So here's the thing.
Mr. Klick says it doesn't matter. He says just follow the beats as described and when you stop writing it'll all work out in the end.
So I did that.
And here's the thing.
Yes, it really did. I went back to a five page short I wrote a few weeks ago and checked it against the first five beats of Todd's book:
2) The Build
3) The Ratchet
4) Another Notch
5) Jaw Dropper
And it actually hit them beat-for-beat which surprised the hell out of me but then I went and checked it against an 11 page short I wrote ages ago, and guess what:
6) Friend or Fist
7) Friend or Fist 2
8) Something Startling Happens
9) The Pursuit
10) The Discussion
11) The Warning
They were all there, as he said they would be. I was, it has to be said, pretty shocked.
Now admittedly you can read into them in a few different ways, The Pursuit doesn't literally mean someone chasing someone else (although it can) it could also mean that our hero realises he must go after some goal, and so sets the wheels in motion, but that's the essence of any formula. It's not wholly prescriptive, you don't have to take these steps literally, they just allow you to follow some basic fundamentals that will make your story better.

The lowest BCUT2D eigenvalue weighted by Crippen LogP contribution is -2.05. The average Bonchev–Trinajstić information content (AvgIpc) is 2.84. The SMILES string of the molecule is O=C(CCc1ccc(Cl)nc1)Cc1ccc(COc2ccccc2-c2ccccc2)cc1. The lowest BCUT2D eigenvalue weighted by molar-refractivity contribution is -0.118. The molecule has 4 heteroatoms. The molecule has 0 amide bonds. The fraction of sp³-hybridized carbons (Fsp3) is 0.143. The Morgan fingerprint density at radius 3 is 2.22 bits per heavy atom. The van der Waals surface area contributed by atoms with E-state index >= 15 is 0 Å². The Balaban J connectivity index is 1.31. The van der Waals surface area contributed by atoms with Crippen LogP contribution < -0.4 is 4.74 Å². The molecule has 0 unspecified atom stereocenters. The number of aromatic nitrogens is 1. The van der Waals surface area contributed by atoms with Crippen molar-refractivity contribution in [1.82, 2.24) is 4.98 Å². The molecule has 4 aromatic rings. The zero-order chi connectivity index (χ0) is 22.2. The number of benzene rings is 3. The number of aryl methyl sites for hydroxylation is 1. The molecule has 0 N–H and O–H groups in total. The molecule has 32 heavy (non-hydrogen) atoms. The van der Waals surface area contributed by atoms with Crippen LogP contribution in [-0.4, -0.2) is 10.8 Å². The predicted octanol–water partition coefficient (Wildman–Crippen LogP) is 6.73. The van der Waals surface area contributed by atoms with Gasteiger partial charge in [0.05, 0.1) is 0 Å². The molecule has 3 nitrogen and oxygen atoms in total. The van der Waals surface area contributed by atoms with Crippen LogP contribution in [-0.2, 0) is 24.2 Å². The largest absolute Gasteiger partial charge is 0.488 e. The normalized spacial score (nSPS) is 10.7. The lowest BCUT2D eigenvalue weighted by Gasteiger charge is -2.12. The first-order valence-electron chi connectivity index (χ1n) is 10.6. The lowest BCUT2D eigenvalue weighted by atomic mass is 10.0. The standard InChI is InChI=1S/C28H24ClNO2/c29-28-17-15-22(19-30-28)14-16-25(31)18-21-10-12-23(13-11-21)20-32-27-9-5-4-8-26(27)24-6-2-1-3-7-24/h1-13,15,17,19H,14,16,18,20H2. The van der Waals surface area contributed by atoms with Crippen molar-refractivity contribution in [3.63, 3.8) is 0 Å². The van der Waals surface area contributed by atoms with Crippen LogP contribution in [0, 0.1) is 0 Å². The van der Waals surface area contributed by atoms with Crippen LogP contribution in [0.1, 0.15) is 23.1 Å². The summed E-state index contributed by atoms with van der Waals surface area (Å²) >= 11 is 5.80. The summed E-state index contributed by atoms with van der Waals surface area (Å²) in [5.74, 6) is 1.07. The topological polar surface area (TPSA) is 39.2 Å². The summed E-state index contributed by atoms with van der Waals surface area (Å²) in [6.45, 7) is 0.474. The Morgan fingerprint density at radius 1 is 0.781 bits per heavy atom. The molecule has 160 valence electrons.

And there's not much more to it than that. The book opens with Todd recounting the story of how he reached the revelation that spawned his book, then gives a little advice about how to use it whether you're a discovery writer or an avid outliner, then answers some frequently asked questions - including the obvious one about page-length - but the rest of the book is every one of the one hundred and twenty beats laid out in easily digestible form, with explanatory notes and examples from films of various genres to illustrate them. There are also a dozen easy exercises that involve watching, timing and studying several films, in order to properly grasp how one of the beats has been used, so that you can start to beat-out your own favourite films and see how well they adhere to Klick's teaching.
It's straightforward stuff with no frills but the writing is very engaging and, to his credit, Klick does include elements of more mainstream teachings in his chapters by using standard terms like hero, ally, ghost, conscience and so on to show how all of the things you already know about screenwriting dovetail into this way of working. There's also a quick reference glossary in the back and a filmography should you feel insane enough to go rent or buy every movie he mentions on the way.
So a bit of a strange one, but one that definitely works if you apply it retrospectively, so why not do yourself, and your writing a favour and start applying it from now on to the new stuff you're going to write.